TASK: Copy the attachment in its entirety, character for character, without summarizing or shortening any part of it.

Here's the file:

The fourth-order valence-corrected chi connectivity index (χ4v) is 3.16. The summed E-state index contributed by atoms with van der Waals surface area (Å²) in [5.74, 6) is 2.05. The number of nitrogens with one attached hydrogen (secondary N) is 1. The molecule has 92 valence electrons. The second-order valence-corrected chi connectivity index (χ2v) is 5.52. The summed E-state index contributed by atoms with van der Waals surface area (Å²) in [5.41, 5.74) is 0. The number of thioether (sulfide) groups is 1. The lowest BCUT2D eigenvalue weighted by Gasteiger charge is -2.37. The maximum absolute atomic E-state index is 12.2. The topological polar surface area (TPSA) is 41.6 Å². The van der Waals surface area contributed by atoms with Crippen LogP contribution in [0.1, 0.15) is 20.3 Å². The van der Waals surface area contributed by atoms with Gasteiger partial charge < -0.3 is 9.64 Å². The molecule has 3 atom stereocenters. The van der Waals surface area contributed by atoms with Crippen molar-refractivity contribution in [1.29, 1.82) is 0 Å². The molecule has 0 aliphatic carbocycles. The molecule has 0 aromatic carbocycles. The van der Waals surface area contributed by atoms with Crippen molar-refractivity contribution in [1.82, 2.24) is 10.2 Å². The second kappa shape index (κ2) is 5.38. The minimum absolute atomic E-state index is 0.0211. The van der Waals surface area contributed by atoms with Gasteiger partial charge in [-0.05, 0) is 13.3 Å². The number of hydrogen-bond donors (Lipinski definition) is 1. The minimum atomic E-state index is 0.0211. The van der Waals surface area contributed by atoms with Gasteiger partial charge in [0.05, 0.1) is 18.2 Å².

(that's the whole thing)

The fourth-order valence-corrected chi connectivity index (χ4v) is 3.16. The summed E-state index contributed by atoms with van der Waals surface area (Å²) in [5.74, 6) is 2.05. The number of nitrogens with one attached hydrogen (secondary N) is 1. The molecule has 92 valence electrons. The second-order valence-corrected chi connectivity index (χ2v) is 5.52. The summed E-state index contributed by atoms with van der Waals surface area (Å²) in [5.41, 5.74) is 0. The number of thioether (sulfide) groups is 1. The lowest BCUT2D eigenvalue weighted by Gasteiger charge is -2.37. The maximum absolute atomic E-state index is 12.2. The topological polar surface area (TPSA) is 41.6 Å². The van der Waals surface area contributed by atoms with Crippen LogP contribution in [0.1, 0.15) is 20.3 Å². The van der Waals surface area contributed by atoms with Gasteiger partial charge < -0.3 is 9.64 Å². The molecule has 3 atom stereocenters. The van der Waals surface area contributed by atoms with Crippen molar-refractivity contribution in [1.29, 1.82) is 0 Å². The molecule has 0 aliphatic carbocycles. The molecule has 0 aromatic carbocycles. The van der Waals surface area contributed by atoms with Crippen molar-refractivity contribution in [1.82, 2.24) is 10.2 Å². The second kappa shape index (κ2) is 5.38. The minimum absolute atomic E-state index is 0.0211. The van der Waals surface area contributed by atoms with Gasteiger partial charge in [-0.05, 0) is 13.3 Å². The number of hydrogen-bond donors (Lipinski definition) is 1. The minimum atomic E-state index is 0.0211. The van der Waals surface area contributed by atoms with Gasteiger partial charge in [0.05, 0.1) is 18.2 Å².